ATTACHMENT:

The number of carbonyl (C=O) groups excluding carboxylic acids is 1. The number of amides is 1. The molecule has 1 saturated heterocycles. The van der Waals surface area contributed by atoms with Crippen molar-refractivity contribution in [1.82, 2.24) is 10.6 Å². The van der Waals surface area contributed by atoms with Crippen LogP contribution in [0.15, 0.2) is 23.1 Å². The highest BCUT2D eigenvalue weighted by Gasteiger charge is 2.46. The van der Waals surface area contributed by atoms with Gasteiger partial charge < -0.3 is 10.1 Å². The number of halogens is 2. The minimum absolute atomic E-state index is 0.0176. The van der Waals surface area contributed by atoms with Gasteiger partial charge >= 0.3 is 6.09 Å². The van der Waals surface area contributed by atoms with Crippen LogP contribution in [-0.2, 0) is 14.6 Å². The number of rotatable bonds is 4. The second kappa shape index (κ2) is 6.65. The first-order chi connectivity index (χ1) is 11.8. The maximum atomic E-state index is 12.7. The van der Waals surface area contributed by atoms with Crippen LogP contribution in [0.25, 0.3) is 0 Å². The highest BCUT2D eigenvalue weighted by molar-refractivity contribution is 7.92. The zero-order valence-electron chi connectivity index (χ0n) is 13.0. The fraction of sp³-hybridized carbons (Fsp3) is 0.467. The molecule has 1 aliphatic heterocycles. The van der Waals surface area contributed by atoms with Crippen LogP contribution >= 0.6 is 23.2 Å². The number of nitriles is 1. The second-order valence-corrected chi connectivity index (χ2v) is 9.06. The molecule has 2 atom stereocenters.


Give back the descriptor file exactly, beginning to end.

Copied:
The number of carbonyl (C=O) groups excluding carboxylic acids is 1. The number of amides is 1. The molecule has 1 saturated heterocycles. The van der Waals surface area contributed by atoms with Crippen molar-refractivity contribution in [1.82, 2.24) is 10.6 Å². The van der Waals surface area contributed by atoms with Crippen LogP contribution in [0.15, 0.2) is 23.1 Å². The highest BCUT2D eigenvalue weighted by Gasteiger charge is 2.46. The van der Waals surface area contributed by atoms with Gasteiger partial charge < -0.3 is 10.1 Å². The number of halogens is 2. The minimum absolute atomic E-state index is 0.0176. The van der Waals surface area contributed by atoms with Gasteiger partial charge >= 0.3 is 6.09 Å². The van der Waals surface area contributed by atoms with Crippen LogP contribution in [-0.2, 0) is 14.6 Å². The number of rotatable bonds is 4. The second kappa shape index (κ2) is 6.65. The first-order chi connectivity index (χ1) is 11.8. The maximum atomic E-state index is 12.7. The van der Waals surface area contributed by atoms with Crippen LogP contribution in [0.25, 0.3) is 0 Å². The highest BCUT2D eigenvalue weighted by molar-refractivity contribution is 7.92. The zero-order valence-electron chi connectivity index (χ0n) is 13.0. The fraction of sp³-hybridized carbons (Fsp3) is 0.467. The molecule has 1 aliphatic heterocycles. The van der Waals surface area contributed by atoms with Crippen LogP contribution >= 0.6 is 23.2 Å². The number of nitriles is 1. The second-order valence-corrected chi connectivity index (χ2v) is 9.06. The molecule has 2 atom stereocenters.